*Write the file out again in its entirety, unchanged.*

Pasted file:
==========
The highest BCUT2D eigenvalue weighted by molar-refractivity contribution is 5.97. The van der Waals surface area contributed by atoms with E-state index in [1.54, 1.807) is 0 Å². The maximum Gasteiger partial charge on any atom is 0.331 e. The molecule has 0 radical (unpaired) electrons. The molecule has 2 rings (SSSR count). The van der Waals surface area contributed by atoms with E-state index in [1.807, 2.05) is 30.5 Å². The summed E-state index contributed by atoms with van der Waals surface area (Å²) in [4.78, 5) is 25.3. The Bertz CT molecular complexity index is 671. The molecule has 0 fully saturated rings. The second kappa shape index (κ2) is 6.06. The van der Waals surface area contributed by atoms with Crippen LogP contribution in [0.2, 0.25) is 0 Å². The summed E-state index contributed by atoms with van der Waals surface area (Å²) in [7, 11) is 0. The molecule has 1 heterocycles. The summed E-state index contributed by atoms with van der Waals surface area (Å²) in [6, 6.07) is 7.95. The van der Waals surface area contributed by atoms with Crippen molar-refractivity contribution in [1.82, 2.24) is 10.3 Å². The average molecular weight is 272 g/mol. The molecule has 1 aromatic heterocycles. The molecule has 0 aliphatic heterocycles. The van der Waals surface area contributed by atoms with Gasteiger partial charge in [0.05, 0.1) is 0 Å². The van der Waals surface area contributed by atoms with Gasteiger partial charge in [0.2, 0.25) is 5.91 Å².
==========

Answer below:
The highest BCUT2D eigenvalue weighted by molar-refractivity contribution is 5.97. The van der Waals surface area contributed by atoms with E-state index in [1.54, 1.807) is 0 Å². The maximum Gasteiger partial charge on any atom is 0.331 e. The molecule has 0 radical (unpaired) electrons. The molecule has 2 rings (SSSR count). The van der Waals surface area contributed by atoms with E-state index in [1.807, 2.05) is 30.5 Å². The summed E-state index contributed by atoms with van der Waals surface area (Å²) in [4.78, 5) is 25.3. The Bertz CT molecular complexity index is 671. The molecule has 0 fully saturated rings. The second kappa shape index (κ2) is 6.06. The van der Waals surface area contributed by atoms with Crippen LogP contribution in [0.2, 0.25) is 0 Å². The summed E-state index contributed by atoms with van der Waals surface area (Å²) in [7, 11) is 0. The molecule has 1 heterocycles. The summed E-state index contributed by atoms with van der Waals surface area (Å²) in [6, 6.07) is 7.95. The van der Waals surface area contributed by atoms with Crippen molar-refractivity contribution in [1.82, 2.24) is 10.3 Å². The average molecular weight is 272 g/mol. The molecule has 1 aromatic heterocycles. The molecule has 0 aliphatic heterocycles. The van der Waals surface area contributed by atoms with Gasteiger partial charge in [0.05, 0.1) is 0 Å². The van der Waals surface area contributed by atoms with Gasteiger partial charge in [0.2, 0.25) is 5.91 Å².